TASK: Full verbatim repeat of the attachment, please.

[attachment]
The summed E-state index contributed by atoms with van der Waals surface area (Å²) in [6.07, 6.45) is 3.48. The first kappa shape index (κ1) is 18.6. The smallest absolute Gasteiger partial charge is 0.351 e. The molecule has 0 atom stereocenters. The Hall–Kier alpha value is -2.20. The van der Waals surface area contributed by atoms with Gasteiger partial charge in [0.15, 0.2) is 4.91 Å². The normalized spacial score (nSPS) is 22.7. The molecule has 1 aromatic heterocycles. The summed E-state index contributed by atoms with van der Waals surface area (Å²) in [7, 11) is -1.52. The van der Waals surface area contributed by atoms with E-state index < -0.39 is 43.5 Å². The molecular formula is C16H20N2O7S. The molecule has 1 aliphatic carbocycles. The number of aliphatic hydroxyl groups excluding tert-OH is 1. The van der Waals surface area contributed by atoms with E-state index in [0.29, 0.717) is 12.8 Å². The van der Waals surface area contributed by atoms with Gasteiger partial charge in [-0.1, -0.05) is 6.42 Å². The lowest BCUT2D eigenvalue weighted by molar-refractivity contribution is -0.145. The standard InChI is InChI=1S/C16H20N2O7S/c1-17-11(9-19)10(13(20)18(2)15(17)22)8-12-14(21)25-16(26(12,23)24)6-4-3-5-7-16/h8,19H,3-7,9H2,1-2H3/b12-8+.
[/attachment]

The summed E-state index contributed by atoms with van der Waals surface area (Å²) in [6.07, 6.45) is 3.48. The first kappa shape index (κ1) is 18.6. The smallest absolute Gasteiger partial charge is 0.351 e. The molecule has 0 atom stereocenters. The Hall–Kier alpha value is -2.20. The van der Waals surface area contributed by atoms with Gasteiger partial charge in [0.15, 0.2) is 4.91 Å². The normalized spacial score (nSPS) is 22.7. The molecule has 1 aromatic heterocycles. The summed E-state index contributed by atoms with van der Waals surface area (Å²) in [7, 11) is -1.52. The van der Waals surface area contributed by atoms with E-state index < -0.39 is 43.5 Å². The molecular formula is C16H20N2O7S. The molecule has 1 aliphatic carbocycles. The number of aliphatic hydroxyl groups excluding tert-OH is 1. The van der Waals surface area contributed by atoms with E-state index in [0.29, 0.717) is 12.8 Å². The van der Waals surface area contributed by atoms with Gasteiger partial charge in [-0.1, -0.05) is 6.42 Å². The lowest BCUT2D eigenvalue weighted by molar-refractivity contribution is -0.145. The standard InChI is InChI=1S/C16H20N2O7S/c1-17-11(9-19)10(13(20)18(2)15(17)22)8-12-14(21)25-16(26(12,23)24)6-4-3-5-7-16/h8,19H,3-7,9H2,1-2H3/b12-8+.